Marianne Ames believes she and her business partners are opening up Monroe’s first hot studio — Bliss Yoga — right where it needs to be.

It is evident in the community’s reception and how plans have fallen into place, the Machias resident said. Classes are scheduled to begin March 17-18. The start date follows months of preparation, coordinating with the community, perfecting studio aesthetics and tailoring wellness offerings.

“It is such an individual practice, so we are really passionate about giving people the gift of people yoga on their terms,” she said.

Bliss co-founder Carolann Schmidt and Ames met during teacher training in 2016. They had practiced together before at the same Snohomish studio, but didn’t become aware until they were in the middle of the rigorous process to become certified. Both women are people and service-centered, and have a heart to teach others about the discipline and its healing abilities, Ames said.

The pair hit it off almost immediately when they met. Ames refers to their relationship as Yin and Yang. She is the more extroverted of the two. Their start with yoga also began under different circumstances.

As a new mother in 2001, Ames’ weight was close to 300 pounds. She began watching videos by Baron Baptiste, a renowned guru of power vinyasa, which is a series of fast-paced poses that focus on strength building, while her newborn slept next to her.

Yoga has a long list of benefits, large and small, according to Harvard Medical School, such as having a better body image, becoming a mindful eater, boosting weight loss, becoming more self aware and lowering blood pressure.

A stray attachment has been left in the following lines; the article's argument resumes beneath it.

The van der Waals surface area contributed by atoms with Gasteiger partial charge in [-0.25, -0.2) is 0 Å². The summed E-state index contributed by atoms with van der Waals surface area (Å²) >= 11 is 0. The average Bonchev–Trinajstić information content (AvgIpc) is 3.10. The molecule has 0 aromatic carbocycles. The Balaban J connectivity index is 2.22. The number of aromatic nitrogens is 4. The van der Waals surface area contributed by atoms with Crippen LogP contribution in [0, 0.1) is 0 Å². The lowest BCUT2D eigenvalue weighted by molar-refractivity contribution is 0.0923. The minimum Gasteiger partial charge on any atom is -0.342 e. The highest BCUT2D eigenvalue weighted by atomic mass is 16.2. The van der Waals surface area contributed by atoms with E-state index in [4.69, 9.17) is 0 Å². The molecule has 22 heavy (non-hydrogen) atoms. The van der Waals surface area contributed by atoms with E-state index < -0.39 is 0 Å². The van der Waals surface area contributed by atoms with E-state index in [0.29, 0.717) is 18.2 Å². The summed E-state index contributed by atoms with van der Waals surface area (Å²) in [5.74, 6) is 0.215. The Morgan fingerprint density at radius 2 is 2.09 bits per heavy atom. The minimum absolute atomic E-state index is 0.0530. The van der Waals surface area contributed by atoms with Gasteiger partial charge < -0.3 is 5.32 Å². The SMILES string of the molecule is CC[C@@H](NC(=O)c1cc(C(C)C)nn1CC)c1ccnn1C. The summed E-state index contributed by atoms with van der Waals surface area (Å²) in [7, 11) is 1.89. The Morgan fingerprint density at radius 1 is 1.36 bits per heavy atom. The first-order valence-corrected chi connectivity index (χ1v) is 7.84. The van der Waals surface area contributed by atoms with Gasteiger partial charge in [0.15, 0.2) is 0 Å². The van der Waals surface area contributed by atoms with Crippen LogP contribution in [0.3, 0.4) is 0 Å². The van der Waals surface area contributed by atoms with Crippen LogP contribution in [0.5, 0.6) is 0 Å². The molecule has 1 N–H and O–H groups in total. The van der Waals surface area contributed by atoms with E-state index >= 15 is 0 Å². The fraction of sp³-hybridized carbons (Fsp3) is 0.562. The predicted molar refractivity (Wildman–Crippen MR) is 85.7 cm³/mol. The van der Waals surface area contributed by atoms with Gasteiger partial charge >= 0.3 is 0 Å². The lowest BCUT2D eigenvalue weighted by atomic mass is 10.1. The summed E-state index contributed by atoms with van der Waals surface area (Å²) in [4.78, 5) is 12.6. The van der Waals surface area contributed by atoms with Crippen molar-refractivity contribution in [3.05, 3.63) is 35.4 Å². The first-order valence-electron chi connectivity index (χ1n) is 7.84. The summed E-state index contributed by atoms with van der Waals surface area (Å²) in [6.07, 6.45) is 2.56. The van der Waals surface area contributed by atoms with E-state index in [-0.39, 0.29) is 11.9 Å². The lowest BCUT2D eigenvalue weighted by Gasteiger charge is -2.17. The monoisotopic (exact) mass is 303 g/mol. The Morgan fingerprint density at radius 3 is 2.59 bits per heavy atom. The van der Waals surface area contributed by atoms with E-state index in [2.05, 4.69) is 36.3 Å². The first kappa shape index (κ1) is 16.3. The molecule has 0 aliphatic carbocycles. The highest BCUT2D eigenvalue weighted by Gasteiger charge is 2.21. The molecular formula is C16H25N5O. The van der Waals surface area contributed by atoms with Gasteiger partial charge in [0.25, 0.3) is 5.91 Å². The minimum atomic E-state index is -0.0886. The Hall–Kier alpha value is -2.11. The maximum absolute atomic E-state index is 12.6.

Once Ames was practicing regularly, she started to notice a shift in how she saw herself. She felt strong, believed her body was capable and she was able. A decade and a half later, she is a certified Barre teacher, is currently enrolled in the 500-hour Master Yoga program, and has completed Reiki Master Level 3, “to further grow her knowledge of the body, energy and compassionate healing,” according to her bio. 

Schmidt’s pursuit came from more of a feeling of mental discord, than physical. She began practicing in 2012.

“Yoga became a saving grace and a journey that allowed her to tap into the deepest part of herself,” the Monroe resident’s Bliss bio reads.

Schmidt was looking for an outlet from the stress and anxiety in her life. The connection of breath and movement to calm the mind led her to the peace she wanted.

Based in part because of their own experience, Ames and Schmidt are well aware yoga is not one-size-fits-all, Ames said. For that reason, the friends have made every effort to meet the unique needs of the community in which they are opening their new business.

Calcutta-born Yogiraj Bikram Choudhury founded Bikram yoga — or hot yoga — in the 1970s. Classes are about 90 minutes, and include 26 poses. Room temperatures can top out well above 100 degrees.

Bliss will have two rooms; one for heated sessions and the other for regular sessions. Not everyone likes or is comfortable with practicing in high temperatures, Ames said, and it can be intimidating for some.